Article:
Today we are still evacuated from our coastal homes in Savannah, Georgia and St. Augustine, Florida. Sitting in a small hotel room in a small town in Alabama has allowed me lots of time to reflect. Today people are struggling to make sense of the devastation left behind by Hurricane Irma. Today is also the anniversary of the horrific attack of September 11, 2001. How are these two events so closely intertwined?
Lately the news has been so overwhelmingly negative. Social media is filled with images of police using excessive force, vengeful attacks on police, angry mobs carrying torches and screaming epithets of hatred. I read about frightening incidents of road rage, people purposefully driving vehicles into innocent groups of people, bombs being set off at concerts. It is easy to sink into feelings of depression and despair.
But, what IS real? Can I allow the media to shape my vision of the world I live in? Let’s take a moment and think back to 9/11. Yes, this was a hideous act of terrorism. However, out of this act emerged tremendous human kindness and selflessness. People, complete strangers, reached out helping one another with no expectation of anything in return. The news was filled with images of men and women committing amazing acts of courage and kindness. The lesson I learned from 9/11 was that the light of humanity in all of us is not easily extinguished. Good Samaritans are everywhere. Instead of diminishing our country, it was strengthened. There was a resurgence of pride in being an American. Flags flew proudly across our nation.
Look at the human response to Hurricane Harvey in Houston. There were countless examples of people risking their own safety to rescue a complete stranger. People from all over the country mobilized to help in any way possible. Today, people are already reaching out to see how they can help in the aftermath of Hurricane Irma. We are strong. We are resilient. We are America.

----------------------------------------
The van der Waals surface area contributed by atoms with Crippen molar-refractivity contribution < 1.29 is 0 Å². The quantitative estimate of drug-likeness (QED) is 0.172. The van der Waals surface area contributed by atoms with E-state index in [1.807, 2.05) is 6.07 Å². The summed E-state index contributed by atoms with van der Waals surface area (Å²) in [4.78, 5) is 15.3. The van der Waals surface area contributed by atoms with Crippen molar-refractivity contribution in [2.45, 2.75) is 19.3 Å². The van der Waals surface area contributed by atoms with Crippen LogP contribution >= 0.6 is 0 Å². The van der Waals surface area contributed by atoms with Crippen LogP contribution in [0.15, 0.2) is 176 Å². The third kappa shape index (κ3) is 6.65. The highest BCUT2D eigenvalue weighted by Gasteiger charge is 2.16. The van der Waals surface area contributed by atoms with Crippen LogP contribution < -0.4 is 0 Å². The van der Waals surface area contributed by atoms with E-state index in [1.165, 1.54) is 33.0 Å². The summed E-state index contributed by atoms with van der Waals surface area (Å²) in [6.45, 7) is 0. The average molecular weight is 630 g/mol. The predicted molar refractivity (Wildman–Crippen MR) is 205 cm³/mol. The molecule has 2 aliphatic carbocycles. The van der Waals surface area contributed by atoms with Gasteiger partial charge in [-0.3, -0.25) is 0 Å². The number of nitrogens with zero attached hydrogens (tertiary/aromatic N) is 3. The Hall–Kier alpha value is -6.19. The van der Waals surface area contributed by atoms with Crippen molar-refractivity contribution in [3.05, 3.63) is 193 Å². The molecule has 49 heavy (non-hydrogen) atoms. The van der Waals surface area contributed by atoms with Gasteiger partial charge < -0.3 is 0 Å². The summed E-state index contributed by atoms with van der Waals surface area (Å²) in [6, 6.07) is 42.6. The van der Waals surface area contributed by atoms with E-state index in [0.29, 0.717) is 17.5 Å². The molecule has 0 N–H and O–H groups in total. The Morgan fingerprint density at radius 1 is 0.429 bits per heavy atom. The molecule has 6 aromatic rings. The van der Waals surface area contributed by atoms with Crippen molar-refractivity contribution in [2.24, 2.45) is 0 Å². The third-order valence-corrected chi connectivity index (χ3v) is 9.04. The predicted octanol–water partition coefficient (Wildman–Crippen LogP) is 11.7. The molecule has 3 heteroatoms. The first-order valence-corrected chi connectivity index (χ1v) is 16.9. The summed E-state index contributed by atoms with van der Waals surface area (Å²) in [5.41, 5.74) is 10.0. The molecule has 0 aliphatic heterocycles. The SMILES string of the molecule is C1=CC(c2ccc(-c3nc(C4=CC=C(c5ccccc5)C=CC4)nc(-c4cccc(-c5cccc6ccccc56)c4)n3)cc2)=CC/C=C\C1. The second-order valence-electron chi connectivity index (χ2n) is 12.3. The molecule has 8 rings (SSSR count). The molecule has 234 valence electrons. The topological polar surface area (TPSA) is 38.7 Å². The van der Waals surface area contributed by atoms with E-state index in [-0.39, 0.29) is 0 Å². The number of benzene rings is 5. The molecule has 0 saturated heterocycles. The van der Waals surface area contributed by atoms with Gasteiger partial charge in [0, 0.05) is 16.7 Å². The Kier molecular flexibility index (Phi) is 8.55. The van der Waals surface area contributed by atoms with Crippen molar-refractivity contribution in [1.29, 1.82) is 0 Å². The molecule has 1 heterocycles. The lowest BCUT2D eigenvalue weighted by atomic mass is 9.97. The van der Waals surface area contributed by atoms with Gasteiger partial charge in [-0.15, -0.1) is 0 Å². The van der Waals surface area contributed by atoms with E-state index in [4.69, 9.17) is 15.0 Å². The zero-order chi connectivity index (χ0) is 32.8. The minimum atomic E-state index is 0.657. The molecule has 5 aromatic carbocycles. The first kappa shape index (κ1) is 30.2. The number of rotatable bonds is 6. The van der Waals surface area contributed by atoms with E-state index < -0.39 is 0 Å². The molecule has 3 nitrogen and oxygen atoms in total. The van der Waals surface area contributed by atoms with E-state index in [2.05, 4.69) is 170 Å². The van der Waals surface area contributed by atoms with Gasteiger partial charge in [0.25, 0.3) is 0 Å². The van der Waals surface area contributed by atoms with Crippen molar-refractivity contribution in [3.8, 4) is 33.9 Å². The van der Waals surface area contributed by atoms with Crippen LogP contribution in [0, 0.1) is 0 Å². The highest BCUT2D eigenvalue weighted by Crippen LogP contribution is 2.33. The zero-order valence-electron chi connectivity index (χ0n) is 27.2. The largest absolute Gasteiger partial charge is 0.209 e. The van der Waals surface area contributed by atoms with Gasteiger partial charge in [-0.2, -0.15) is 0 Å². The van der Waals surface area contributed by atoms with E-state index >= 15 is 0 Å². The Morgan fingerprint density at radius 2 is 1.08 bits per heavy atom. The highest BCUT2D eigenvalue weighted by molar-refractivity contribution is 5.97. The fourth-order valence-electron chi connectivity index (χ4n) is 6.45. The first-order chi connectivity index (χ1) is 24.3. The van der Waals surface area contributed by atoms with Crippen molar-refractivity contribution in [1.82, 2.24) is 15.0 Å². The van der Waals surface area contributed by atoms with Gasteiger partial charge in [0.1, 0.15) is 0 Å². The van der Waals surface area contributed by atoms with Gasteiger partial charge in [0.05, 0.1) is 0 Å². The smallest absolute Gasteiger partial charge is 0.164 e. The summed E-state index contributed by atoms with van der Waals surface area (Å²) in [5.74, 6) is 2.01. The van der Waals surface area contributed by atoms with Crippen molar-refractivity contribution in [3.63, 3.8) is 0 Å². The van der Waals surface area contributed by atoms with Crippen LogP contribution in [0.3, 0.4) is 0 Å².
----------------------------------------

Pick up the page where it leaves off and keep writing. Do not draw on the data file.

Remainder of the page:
Will bad people still do bad things? Sadly, yes. But I prefer to see the good in people. One of the elementary schools in my Georgia community is challenging students to perform daily Random Acts of Kindness. We are instilling in our youngest citizens the importance of doing good, showing compassion, being kind.
When the news reporters interviewed the everyday heroes of 9/11, Hurricane Harvey, Hurricane Irma, they all had one common response. When asked, “How does it feel to be a hero?” every one of them said, “I am not a hero. I was just doing what anyone would. I didn’t stop to think about what I was doing; I just did it.”
These folks are right. Yes, what they did was heroic, but I believe that within all of us lives a hero. Too often the media focuses on the negative, the frightening, and the violent. These isolated incidents sell news, but they are not representative of who we are as Americans. Kindness, in its every day form ~ quiet, gentle, subtle ~ doesn’t attract attention and so, often goes unnoticed.
What is the lesson here? I have been reminded today that it is human nature to care, to protect, to love. I choose to believe that this is the true picture of who we are as a human race and as American citizens. I am actually grateful for this day of reflection. I am happy in my restored belief that Kindness Lives.